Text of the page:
If the Senate votes on HB 70 without any amendments, I predict that it will pass easily
On Friday, the Utah House passed H.B. 70, Rep. Stephen Sandstrom’s illegal immigration enforcement bill. Now it goes to the Senate. If the Senate votes on HB 70 without any amendments, I predict that it will pass easily with between 19 and 23 “aye” votes and between 0 and 8 “nay” votes. If I had to be more precise, I would predict 20 “aye” and 5 “nay” votes. That adds up to 25 votes total. I have no prediction for the remaining 4 votes.
I base these predictions on ideology scores that I have calculated for each legislator. In brief, I calculated a score between 0 and 100 for each legislator based on their voting record in the 2010 legislative session. An extreme liberal would score 0; an extreme conservative would score 100. In practice, scores range between 25.3 and 88.7. I have discussed these ideology scores in previous posts (e.g. here and here). See those posts for more explanation about these ideology scores. Note that I only have scores for legislators who served in 2010, so I ignore freshmen in this analysis.
In Friday’s House vote, every Representative with an ideology score above 53 voted for H.B. 70. Every Representative with a score below 38 voted against it. Of those with a score between 38 and 53, 3 voted “nay” while 1 voted “aye.”
Based on this pattern, I predict that any Senator with a score below 38 will vote against HB 70 and any Senator with a score above 53 will vote for it, assuming no amendments. I have no prediction for Senators between these scores.
Here are my 5 predicted “nay” votes, with 2010 ideology scores in parentheses: Romero (27.2), McAdams (35.0), Robles (38.5), Davis (40.2), Mayne (46.2). I sorted those “nay” votes from most to least liberal. That means I’m most certain about Romero’s vote and least certain about Mayne’s.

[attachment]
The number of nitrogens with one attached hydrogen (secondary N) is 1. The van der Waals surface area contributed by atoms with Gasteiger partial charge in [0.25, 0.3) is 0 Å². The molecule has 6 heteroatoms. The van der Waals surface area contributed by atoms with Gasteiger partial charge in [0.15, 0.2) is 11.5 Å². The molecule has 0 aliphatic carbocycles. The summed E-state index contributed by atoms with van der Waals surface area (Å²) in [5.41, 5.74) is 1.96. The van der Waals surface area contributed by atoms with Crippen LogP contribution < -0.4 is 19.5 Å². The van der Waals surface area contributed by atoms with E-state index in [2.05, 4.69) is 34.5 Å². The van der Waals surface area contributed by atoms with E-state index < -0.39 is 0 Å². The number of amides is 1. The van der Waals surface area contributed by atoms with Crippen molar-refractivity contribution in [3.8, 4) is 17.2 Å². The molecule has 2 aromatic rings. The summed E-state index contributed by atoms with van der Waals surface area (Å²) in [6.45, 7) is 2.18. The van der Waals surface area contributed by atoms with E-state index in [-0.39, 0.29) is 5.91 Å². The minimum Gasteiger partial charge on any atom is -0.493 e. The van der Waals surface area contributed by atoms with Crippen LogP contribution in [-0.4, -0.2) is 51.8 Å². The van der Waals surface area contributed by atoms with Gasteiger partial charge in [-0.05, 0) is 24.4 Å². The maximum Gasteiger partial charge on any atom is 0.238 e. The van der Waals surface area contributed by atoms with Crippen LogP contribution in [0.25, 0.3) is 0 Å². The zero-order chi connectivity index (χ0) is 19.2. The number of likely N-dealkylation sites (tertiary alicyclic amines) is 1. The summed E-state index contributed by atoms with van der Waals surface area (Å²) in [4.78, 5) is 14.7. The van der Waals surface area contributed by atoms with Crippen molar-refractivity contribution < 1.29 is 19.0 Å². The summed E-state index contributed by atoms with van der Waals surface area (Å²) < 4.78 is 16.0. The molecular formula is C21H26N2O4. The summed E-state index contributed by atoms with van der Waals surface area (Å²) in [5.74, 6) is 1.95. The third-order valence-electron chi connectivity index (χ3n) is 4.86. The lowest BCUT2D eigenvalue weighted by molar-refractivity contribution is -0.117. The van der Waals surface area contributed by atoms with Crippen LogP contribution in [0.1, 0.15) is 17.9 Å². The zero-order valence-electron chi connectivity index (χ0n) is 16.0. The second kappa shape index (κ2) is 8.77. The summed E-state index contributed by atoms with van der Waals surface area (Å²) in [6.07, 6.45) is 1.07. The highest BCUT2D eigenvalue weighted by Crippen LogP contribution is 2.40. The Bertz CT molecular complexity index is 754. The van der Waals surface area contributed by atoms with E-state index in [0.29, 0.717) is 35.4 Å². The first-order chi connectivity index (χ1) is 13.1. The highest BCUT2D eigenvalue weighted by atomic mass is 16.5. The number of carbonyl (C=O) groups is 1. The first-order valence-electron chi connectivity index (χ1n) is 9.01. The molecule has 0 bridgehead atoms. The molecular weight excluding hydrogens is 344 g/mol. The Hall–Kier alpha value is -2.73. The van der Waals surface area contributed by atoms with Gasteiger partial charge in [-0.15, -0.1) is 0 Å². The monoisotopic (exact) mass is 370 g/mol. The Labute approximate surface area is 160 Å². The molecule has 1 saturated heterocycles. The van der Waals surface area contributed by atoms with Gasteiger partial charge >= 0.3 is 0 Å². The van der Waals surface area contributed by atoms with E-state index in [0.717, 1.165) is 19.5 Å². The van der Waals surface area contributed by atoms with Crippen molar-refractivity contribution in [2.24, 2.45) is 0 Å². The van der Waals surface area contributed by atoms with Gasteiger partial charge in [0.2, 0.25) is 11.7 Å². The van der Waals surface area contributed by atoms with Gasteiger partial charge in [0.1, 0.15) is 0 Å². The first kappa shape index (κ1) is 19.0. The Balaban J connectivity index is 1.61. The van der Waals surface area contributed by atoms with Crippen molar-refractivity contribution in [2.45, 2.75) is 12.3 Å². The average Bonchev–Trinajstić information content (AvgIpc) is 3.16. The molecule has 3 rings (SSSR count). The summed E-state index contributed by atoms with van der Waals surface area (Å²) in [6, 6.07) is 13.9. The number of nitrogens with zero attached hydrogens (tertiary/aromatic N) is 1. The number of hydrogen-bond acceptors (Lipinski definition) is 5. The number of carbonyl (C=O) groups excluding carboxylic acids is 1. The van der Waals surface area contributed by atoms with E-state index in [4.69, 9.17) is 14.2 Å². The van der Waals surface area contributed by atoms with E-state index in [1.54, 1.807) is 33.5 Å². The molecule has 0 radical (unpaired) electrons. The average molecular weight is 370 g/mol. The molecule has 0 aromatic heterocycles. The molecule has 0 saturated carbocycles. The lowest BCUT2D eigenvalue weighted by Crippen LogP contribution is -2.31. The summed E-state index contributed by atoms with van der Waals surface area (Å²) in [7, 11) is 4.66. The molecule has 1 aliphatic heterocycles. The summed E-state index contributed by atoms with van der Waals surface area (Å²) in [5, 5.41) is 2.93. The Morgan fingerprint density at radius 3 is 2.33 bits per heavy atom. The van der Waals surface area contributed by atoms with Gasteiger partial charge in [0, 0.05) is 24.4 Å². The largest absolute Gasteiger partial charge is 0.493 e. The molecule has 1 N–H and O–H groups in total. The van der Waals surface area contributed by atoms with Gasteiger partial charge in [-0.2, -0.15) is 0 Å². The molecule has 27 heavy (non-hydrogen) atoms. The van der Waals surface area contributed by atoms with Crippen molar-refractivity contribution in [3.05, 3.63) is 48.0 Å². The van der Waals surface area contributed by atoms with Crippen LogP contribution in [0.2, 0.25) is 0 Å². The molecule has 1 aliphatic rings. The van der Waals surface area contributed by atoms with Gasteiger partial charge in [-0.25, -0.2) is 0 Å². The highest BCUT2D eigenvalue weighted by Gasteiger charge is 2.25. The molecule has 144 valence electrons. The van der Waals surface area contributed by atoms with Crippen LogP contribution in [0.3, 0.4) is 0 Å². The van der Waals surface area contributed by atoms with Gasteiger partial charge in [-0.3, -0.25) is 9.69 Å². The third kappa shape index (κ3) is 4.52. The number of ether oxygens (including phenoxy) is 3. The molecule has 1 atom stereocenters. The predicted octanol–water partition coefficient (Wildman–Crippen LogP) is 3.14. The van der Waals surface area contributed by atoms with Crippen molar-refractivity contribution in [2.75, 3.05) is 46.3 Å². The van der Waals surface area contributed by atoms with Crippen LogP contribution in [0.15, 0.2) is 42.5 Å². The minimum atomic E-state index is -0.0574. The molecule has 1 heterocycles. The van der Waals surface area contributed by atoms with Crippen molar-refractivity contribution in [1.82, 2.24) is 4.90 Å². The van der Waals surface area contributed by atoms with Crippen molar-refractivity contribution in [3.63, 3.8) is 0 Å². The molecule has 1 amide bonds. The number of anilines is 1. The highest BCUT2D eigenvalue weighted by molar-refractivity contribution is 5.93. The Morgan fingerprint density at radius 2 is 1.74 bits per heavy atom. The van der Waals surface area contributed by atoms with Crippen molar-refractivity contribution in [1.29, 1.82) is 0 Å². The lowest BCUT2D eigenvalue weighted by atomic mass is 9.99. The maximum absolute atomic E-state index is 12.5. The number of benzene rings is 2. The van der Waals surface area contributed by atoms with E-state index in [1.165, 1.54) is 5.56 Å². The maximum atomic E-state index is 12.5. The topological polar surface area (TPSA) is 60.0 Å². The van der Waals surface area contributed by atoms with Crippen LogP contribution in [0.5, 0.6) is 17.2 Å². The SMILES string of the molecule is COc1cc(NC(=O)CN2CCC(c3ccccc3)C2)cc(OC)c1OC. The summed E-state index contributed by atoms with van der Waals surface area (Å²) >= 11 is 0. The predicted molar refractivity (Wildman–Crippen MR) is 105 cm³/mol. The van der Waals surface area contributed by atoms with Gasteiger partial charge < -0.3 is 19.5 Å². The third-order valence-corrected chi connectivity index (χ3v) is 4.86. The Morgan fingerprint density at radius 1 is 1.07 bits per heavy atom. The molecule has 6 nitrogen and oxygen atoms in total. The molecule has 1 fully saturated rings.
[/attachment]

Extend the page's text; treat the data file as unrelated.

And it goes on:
Here are my 20 predicted “aye” votes: Dayton (88.7), H. Stephenson (88.7), Madsen (86.0), Waddoups (85.3), Buttars (84.8), Jenkins (82.2), Knudson (81.5), Adams (80.2), Stowell (79.7), Valentine (79.5), Niederhauser (78.8), Hillyard (78.7), Okerlund (78.7), Hinkins (77.5), Christensen (77.5), Urquhart (76.7), J. Stevenson (76.3), Bramble (75.3), Liljenquist (74.7), Van Tassell (70.2). I sorted those from most to least conservative, so I’m most certain about Dayton’s vote and least certain about Van Tassell’s.
There are four votes that I can’t call. For two votes, that’s because their ideology scores lie between 38 and 53: Jones (52.5) and Morgan (50.5). For the other two, that’s because they are freshmen: Thatcher and Reid.
This analysis is obviously imperfect. Consider two caveats.
First, my ideology scores are based on voting over many, many bills, most of which have nothing to do with immigration. It’s possible that a legislator could be more conservative on taxes and the environment than on immigration, which would make my predictions incorrect. In particular, I see that this analysis predicts that Senator Bramble would vote for HB 70–yet he has made clear that he prefers a more comprehensive approach to reform.
Second, it’s also likely that the Senate will amend HB 70 before voting on it. These predictions assume that the Senate votes on the exact same bill as the House. Given how many amendments were attempted on HB 70 while it was in the House, it seems nearly certain that the Senate will amend it.
Still, it’s telling that the ideological cutpoint on H.B. 70 appears to lie somewhere between Rep. Duckworth (most liberal “aye”) and Rep. Janice Fisher (most conservative “nay”). Both are Democrats.